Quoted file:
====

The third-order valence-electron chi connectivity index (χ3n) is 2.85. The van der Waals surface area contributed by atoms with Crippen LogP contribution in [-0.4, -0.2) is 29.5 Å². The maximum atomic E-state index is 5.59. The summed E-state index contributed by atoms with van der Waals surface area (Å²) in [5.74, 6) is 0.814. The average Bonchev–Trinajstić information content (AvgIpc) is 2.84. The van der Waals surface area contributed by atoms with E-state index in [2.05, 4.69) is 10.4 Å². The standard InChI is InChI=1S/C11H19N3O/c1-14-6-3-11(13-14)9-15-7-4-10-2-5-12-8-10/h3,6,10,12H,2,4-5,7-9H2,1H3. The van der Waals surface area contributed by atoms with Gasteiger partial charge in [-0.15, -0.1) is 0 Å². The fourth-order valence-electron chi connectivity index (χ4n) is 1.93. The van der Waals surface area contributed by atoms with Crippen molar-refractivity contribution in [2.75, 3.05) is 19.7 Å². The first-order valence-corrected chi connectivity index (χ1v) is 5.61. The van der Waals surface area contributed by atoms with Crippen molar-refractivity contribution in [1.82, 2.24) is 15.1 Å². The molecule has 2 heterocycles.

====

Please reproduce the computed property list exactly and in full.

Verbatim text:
The third-order valence-electron chi connectivity index (χ3n) is 2.85. The van der Waals surface area contributed by atoms with Crippen LogP contribution in [-0.4, -0.2) is 29.5 Å². The maximum atomic E-state index is 5.59. The summed E-state index contributed by atoms with van der Waals surface area (Å²) in [5.74, 6) is 0.814. The average Bonchev–Trinajstić information content (AvgIpc) is 2.84. The van der Waals surface area contributed by atoms with E-state index in [2.05, 4.69) is 10.4 Å². The standard InChI is InChI=1S/C11H19N3O/c1-14-6-3-11(13-14)9-15-7-4-10-2-5-12-8-10/h3,6,10,12H,2,4-5,7-9H2,1H3. The van der Waals surface area contributed by atoms with Gasteiger partial charge in [-0.15, -0.1) is 0 Å². The fourth-order valence-electron chi connectivity index (χ4n) is 1.93. The van der Waals surface area contributed by atoms with Crippen molar-refractivity contribution in [2.75, 3.05) is 19.7 Å². The first-order valence-corrected chi connectivity index (χ1v) is 5.61. The van der Waals surface area contributed by atoms with Crippen molar-refractivity contribution in [1.82, 2.24) is 15.1 Å². The molecule has 2 heterocycles.